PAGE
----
This study evaluates the feasibility and clinical utility of an integrated mental health intervention (Doctor-Office Collaborative Care, DOCC) vs. enhanced usual care (EUC) for children with behavior problems. The first two of every three eligible cases were assigned to DOCC (n = 55) and every third case to EUC (n = 23). Initial assessment was conducted in one of six pediatric primary-care practices. Posttreatment assessment was conducted in the pediatric or research office. DOCC was delivered in the practice; EUC was initiated in the office but involved a facilitated referral to a local mental health specialist. Of 125 referrals (ages 5-12), 78 children participated. Children and their parents were assigned to receive DOCC or EUC. In terms of measures, pretreatment diagnostic status was evaluated on the Schedule for Affective Disorders and Schizophrenia for School-Aged Children. Pretreatment and 6-month posttreatment ratings of behavioral and emotional problems were collected from parents on the Vanderbilt ADHD Diagnostic Parent Rating Scale and Individualized Goal Achievement Ratings form. At discharge, care managers and an evaluator completed the Clinical Global Impression Scale, and both pediatricians and parents completed satisfaction and study feedback measures. Group comparisons found significant improvements for DOCC over EUC in service use and completion, behavioral and emotional problems, individualized behavioral goals, and overall clinical response. Parent and pediatrician reports were highly satisfied with DOCC. The feasibility and clinical benefits of DOCC for behavior problems supports the integration of collaborative mental health services for common mental disorders in primary-care.
Elgar, F. J., Waschbusch, D. A., Dadds, M. R., & Sigvaldason, N. (2007). Development and validation of a short form of the alabama parenting questionnaire. Journal of Child and Family Studies, 16(2), 243-259. doi:10.1007/s10826-006-9082-5.
Foa, E. B., Johnson, K. M., Feeny, N. C., & Treadwell K. R. H. (2001). The Child PTSD Symptom Scale: A preliminary examination of its psychometric properties. Journal of Clinical Child & Adolescent Psychology, 30(3), 376-384.
Frick, P. J. (1991). Alabama parenting questionnaire. University of Alabama: Unpublished instrument.
Goodman, R., Meltzer, H., Bailey, V. (1998). The strengths and difficulties questionnaire: A pilot study on the validity of the self-report version. European Child & Adolescent Psychiatry, 7(3), 125-130.
Herschell, A. D., Kolko, D.J., Baumann, B.L., & Brown, E.J. (2014). Alternatives for Families: A Cognitive-Behavioral Therapy: Applications in the Schools. Psychology in the Schools.
Kolko, D. J. (1996a). Individual cognitive-behavioral treatment and family therapy for physically abused children and their offending parents: A comparison of clinical outcomes. Child Maltreatment, 1, 322-342.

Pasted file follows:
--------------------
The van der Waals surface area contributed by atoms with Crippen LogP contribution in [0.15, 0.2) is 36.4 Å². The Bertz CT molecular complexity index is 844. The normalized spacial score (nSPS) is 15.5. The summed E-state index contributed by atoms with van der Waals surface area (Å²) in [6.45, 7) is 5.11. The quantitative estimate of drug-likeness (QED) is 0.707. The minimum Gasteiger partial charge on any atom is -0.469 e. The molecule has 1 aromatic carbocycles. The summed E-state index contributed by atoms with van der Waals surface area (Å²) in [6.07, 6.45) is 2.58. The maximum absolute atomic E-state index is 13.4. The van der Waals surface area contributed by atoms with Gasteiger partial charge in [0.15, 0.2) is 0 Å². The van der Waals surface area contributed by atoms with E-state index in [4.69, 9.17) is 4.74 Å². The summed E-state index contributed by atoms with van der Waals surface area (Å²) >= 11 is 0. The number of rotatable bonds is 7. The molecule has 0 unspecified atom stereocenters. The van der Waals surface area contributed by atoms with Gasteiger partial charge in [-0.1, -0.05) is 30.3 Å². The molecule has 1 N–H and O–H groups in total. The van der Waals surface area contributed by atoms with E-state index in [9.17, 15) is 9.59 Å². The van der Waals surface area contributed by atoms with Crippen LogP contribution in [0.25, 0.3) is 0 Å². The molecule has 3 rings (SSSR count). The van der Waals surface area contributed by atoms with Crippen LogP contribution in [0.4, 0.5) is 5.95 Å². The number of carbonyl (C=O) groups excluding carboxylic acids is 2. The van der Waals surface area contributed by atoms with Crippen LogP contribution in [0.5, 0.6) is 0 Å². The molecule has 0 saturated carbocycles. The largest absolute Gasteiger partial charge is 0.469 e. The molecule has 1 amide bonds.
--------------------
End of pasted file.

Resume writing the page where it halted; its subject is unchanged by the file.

Kolko, D. J. (1996b). Clinical monitoring of treatment course in child physical abuse: Psychometric characteristics and treatment comparisons. Child Abuse and Neglect, 20(1), 23-43.
Kolko, D. J. (2002). Child physical abuse. In J. E. B. Myers, L. Berliner, J. Briere, C. T. Hendrix, C. Jenny, & T. Reid (Eds.), APSAC handbook of child maltreatment (Second ed., pp. 21-54). Thousand Oaks, CA: Sage.
Kolko, D. J., & Kolko, R. P. (2010). Psychological impact and treatment of child physical abuse. In Carol Jenny (ed.), Child abuse and neglect: Diagnosis, treatment and evidence (pp. 476-489). New York: Elsevier, Inc.
Kolko, D. J., & Swenson, C. C. (2002). Assessing and treating physically abused children and their families: A cognitive behavioral approach. Thousand Oaks, CA: Sage Publications.
Kolko, D. J., Baumann, B. L.., Herschell, A. D., Hart, J., Holden, E. & Wisniewski, S. (2012). Implementation of AF-CBT by Community Practitioners Serving Child Welfare and Mental Health: A Randomized Trial. Child Maltreatment, 17 (1), 30-44. DOI: 10.1177/1077559511427346.
Kolko, D. J., Iselin, A. M., & Gully, K. (2011). Evaluation of the Sustainability and Clinical Outcome of Alternatives for Families: A Cognitive-Behavioral Therapy (AF-CBT) in a Child Protection Center. Child Abuse & Neglect, 35, 105-116.
Kolko, D. J., Brown, E. J., Zelnik, L.. (February, 2013). Assessment and Outcome Measures for Use in AF-CBT (Version #5, 2-1-2013). Unpublished report.
Milner, J. S. (1986).The Child Abuse Potential Inventory: Manual (Second edition), Psytec Corporation, Webster, N.C.
Ondersma, S. J., Chaffin, M., Simpson, S., & LeBreton, J. (2005). The Brief Child Abuse Potential Inventory: Development and validation. Journal of Clinical Child and Adolescent Psychology, 34, 301-311.
Shelton, K. K., Frick, P. J., & Wooton, J. (1996). Assessment of parenting practices in families of elementary school-age children. Journal of Clinical Child Psychology, 25(3), 317-329
Swenson, C. C., Schaeffer, C. M., Henggeler, S. W., Faldowski, R., & Mayhew, A. M. (2010). Multisystemic therapy for child abuse and neglect: A randomized effectiveness trial. Journal of Family Psychology, 24(4), 497-507.